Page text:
The 'Downtown' session took place about two weeks later, on 16th October, 1964. Thirty minutes before it commenced, Tony Hatch was still fiddling with the lyrics in the studio's lavatory. This was because when he took charge of a production — as he had already done with the Searchers (for whom he'd penned the hit release 'Sugar & Spice' under the pseudonym Fred Nightingale) — he insisted on everyone recording together at the same time, be they members of a four-piece group or, as in this case, a large ensemble. The musicians assembled included eight violinists, two viola players and two cellists, four trumpeters and four trombonists, five woodwind players with flutes and oboes, percussionists, a bass player and a pianist. Also present was famed session drummer Ronnie Verrell (not Bobby Graham, as has been erroneously reported elsewhere), female vocal trio the Breakaways, whose backing-singer credits would soon range from Dusty Springfield to the Jimi Hendrix Experience, and session guitarists Big Jim Sullivan, Vic Flick and Jimmy Page.
"Quite often on the Hatch sessions, not only did we have Jim Sullivan and Jimmy Page, but also John McLaughlin sitting in as part of the rhythm section,” says engineer Ray Prickett, who recorded 'Downtown' in Pye's Studio 1. "Can you imagine being around that collection of talent? For 'Downtown', looking down on the live area from the upstairs control room, the drummer was in the far right corner, the bass player was to his left (again, from our perspective), the guitarists were about halfway along the right-side wall, the percussionists were at the near end of that wall, the pianist was in the middle of the studio and Tony's arranger Bob Leaper was conducting nearby. Opposite the control room, near the facing wall, was where Petula and the vocal group were set up, with a few small screens between and around them to provide a little bit of separation. The strings were to the left of them (as we were looking at the room) facing towards the conductor, and further left was the brass section, while the woodwind were in front of the string section.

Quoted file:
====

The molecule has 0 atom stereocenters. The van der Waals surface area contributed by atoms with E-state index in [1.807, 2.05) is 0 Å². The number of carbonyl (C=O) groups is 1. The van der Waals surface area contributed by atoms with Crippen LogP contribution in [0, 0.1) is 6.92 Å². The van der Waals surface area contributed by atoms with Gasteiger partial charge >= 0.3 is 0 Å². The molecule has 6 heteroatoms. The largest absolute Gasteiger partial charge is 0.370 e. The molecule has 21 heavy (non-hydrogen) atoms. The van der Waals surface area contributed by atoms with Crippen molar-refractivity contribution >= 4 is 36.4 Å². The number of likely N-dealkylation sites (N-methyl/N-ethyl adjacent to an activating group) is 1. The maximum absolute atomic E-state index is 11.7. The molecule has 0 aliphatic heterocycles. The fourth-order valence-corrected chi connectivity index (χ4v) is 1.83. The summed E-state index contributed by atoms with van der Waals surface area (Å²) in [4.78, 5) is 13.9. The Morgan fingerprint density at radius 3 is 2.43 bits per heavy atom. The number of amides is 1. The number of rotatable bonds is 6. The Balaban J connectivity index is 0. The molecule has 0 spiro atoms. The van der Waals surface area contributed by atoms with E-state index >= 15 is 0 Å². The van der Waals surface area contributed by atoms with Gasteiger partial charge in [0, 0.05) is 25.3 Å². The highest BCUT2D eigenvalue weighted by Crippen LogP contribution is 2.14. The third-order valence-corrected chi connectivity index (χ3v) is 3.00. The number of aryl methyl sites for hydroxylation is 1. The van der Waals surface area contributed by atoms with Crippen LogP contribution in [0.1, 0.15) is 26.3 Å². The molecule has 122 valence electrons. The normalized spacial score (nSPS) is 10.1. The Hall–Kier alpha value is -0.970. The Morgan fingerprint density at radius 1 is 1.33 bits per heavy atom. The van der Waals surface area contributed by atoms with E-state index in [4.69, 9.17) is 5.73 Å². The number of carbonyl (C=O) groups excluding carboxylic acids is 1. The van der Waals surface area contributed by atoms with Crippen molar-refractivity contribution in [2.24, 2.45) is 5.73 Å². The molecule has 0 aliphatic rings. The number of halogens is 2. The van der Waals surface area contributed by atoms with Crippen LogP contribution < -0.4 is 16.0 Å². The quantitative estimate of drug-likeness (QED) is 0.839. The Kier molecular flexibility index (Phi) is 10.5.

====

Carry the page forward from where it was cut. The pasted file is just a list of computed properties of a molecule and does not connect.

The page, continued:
"When you listened to any of the mics, there wasn't full 100 percent separation. Not by a long way, because that wasn't what we were aiming for. The way I saw it, and Tony agreed with this, was that the sound wasn't as good when we recorded different sections separately. When the whole orchestra plays together, something happens — all of the air is being moved by those instruments and that's what gives you a big, ambient sound. This is why there was minimal screening even around the vocalists; maximum separation would have defeated the object of having all those people playing in that room.
"Since their playing was well controlled, Pet Clark was somehow able to hear herself singing. The vocalists didn't use headphones as often in those days as they would later on, and there also wasn't much [loudspeaker] foldback. Until we replaced it with a Neve in 1965, we had a four-track Neumann desk in Studio 1. Later desks would actually have more controls for foldback than for mixing, and the trouble was, when you had the ability to work more than two or three different mixes of foldback, it became a bit of a pain. At that point, everybody wanted to hear their own little mix, and this, in my opinion, detracted from the spontaneity of the overall sound.”